SI: The film begins, "The most famous man in the entire world is the Brazilian Pelé." Do you feel that's true?
Pelé: No, I don't feel it. I am sure! Pelé is connected with the biggest sport in the world. Football is the biggest family in the world.
SI: What is it like seeing footage of yourself so young?
Pelé: I get moments where I cry because I don't remember some goals. The first goal I scored in Maracana [a stadium in Rio de Janeiro] against Argentina, I was 16. I said, "My God, where did you find this goal? I am not this guy. This is a short guy, a very thin guy."
SI: How was playing in the 1958 World Cup in Sweden?
Pelé: Amazing. It was my first time traveling outside of Brazil. We were at a hotel that had a beautiful lake. And all the girls were topless! I was 17 years old, and I ran past hiding my eyes. I didn't want to look because it's not good for training. [Laughs.]
SI: You've said that if you were not a soccer player, you would be an actor.
Pelé: Yes, but when I was young I wanted to be a pilot. Now I travel more than any pilot.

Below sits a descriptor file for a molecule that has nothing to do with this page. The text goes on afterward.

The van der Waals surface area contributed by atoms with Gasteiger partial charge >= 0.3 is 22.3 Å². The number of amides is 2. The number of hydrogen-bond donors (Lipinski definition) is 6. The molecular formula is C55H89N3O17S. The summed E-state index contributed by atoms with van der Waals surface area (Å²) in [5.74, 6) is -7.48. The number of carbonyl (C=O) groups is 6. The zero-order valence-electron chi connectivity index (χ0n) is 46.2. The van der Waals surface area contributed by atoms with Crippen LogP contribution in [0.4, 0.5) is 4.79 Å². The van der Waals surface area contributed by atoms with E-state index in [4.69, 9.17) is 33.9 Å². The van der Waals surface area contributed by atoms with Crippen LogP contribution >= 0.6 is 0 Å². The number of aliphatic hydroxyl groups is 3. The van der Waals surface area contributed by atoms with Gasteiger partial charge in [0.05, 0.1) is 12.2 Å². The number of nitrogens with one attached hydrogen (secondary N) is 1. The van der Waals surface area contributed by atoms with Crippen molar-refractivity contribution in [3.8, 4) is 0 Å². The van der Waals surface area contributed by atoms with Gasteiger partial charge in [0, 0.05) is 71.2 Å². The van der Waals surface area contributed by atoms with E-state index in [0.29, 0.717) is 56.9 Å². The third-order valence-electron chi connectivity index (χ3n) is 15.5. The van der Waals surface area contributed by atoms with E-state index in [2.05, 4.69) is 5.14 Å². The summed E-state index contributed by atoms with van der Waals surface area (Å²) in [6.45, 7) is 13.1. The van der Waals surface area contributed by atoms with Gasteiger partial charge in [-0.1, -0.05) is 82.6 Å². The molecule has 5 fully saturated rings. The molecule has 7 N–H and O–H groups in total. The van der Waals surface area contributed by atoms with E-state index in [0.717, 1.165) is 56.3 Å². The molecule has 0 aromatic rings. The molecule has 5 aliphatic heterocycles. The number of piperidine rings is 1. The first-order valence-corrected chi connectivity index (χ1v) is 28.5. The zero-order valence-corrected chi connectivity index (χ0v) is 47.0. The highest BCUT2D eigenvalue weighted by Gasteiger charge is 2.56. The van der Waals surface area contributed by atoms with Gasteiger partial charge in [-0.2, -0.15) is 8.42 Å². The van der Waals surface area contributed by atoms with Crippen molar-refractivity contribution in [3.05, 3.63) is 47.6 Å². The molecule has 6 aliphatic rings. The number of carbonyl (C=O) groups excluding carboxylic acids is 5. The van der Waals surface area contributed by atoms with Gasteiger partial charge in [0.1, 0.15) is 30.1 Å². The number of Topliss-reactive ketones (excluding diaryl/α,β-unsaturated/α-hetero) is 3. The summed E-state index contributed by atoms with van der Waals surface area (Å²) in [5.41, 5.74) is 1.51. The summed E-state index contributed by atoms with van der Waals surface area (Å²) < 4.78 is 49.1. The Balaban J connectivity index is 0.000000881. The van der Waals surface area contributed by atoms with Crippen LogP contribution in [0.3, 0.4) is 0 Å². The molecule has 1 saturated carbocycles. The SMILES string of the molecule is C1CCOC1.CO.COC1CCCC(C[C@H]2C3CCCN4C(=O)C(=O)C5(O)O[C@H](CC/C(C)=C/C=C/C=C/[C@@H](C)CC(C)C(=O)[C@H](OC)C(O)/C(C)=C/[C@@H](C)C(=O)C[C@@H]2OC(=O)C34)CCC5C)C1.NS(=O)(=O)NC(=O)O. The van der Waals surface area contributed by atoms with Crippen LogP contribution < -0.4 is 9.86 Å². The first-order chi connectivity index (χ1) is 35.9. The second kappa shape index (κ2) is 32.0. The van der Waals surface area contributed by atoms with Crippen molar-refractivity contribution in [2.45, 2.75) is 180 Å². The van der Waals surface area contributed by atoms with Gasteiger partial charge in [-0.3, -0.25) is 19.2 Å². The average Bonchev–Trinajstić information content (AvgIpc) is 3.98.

SI: Is there a person you haven't met on your travels, but would like to?
Pelé: Of the people I've met, I was struck with Martin Luther King. And Nelson Mandela. I had the opportunity to stay with him. But the one who I did not have the opportunity to talk with was Gandhi. I am sorry I did not meet him.
SI: How do you feel about getting older?
Pelé: I have a joke about aging. I was born in a town called Three Hearts. I tell everybody I am a man of three hearts. That means I'm going to last 200 years. Be prepared to follow me. --Richard Deitsch
JOHN SCHULTS/REUTERS (PELE)
ERIC SCHWEIKARDT (SI COVER)